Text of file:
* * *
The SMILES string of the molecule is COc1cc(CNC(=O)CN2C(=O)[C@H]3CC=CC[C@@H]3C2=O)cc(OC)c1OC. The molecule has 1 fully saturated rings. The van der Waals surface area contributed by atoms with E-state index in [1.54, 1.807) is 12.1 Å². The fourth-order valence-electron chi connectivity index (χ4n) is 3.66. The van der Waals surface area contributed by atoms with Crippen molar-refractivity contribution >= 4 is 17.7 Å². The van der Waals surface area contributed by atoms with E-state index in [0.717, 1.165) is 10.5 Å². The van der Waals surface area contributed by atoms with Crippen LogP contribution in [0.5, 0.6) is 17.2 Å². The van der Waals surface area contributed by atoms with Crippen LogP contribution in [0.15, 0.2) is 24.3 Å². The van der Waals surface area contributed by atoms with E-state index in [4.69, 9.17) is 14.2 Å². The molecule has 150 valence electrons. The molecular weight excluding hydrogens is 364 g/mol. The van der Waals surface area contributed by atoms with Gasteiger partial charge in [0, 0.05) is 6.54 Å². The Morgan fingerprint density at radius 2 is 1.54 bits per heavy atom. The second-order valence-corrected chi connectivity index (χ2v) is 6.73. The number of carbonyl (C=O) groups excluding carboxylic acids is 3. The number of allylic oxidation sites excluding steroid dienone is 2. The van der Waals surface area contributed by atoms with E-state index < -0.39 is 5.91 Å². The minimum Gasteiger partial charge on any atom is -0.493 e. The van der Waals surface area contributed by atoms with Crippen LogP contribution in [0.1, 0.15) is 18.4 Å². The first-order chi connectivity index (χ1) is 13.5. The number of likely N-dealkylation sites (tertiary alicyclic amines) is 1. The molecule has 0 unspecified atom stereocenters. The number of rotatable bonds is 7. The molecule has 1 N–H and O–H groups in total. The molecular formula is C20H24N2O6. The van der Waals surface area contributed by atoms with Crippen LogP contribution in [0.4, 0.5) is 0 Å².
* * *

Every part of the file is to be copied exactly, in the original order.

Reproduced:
The SMILES string of the molecule is COc1cc(CNC(=O)CN2C(=O)[C@H]3CC=CC[C@@H]3C2=O)cc(OC)c1OC. The molecule has 1 fully saturated rings. The van der Waals surface area contributed by atoms with E-state index in [1.54, 1.807) is 12.1 Å². The fourth-order valence-electron chi connectivity index (χ4n) is 3.66. The van der Waals surface area contributed by atoms with Crippen molar-refractivity contribution >= 4 is 17.7 Å². The van der Waals surface area contributed by atoms with E-state index in [0.717, 1.165) is 10.5 Å². The van der Waals surface area contributed by atoms with Crippen LogP contribution in [0.5, 0.6) is 17.2 Å². The van der Waals surface area contributed by atoms with Crippen LogP contribution in [0.15, 0.2) is 24.3 Å². The van der Waals surface area contributed by atoms with E-state index in [4.69, 9.17) is 14.2 Å². The molecule has 150 valence electrons. The molecular weight excluding hydrogens is 364 g/mol. The van der Waals surface area contributed by atoms with Gasteiger partial charge in [0, 0.05) is 6.54 Å². The Morgan fingerprint density at radius 2 is 1.54 bits per heavy atom. The second-order valence-corrected chi connectivity index (χ2v) is 6.73. The number of carbonyl (C=O) groups excluding carboxylic acids is 3. The number of allylic oxidation sites excluding steroid dienone is 2. The van der Waals surface area contributed by atoms with E-state index < -0.39 is 5.91 Å². The minimum Gasteiger partial charge on any atom is -0.493 e. The van der Waals surface area contributed by atoms with Crippen LogP contribution in [0.1, 0.15) is 18.4 Å². The first-order chi connectivity index (χ1) is 13.5. The number of likely N-dealkylation sites (tertiary alicyclic amines) is 1. The molecule has 0 unspecified atom stereocenters. The number of rotatable bonds is 7. The molecule has 1 N–H and O–H groups in total. The molecular formula is C20H24N2O6. The van der Waals surface area contributed by atoms with Crippen LogP contribution in [0.4, 0.5) is 0 Å².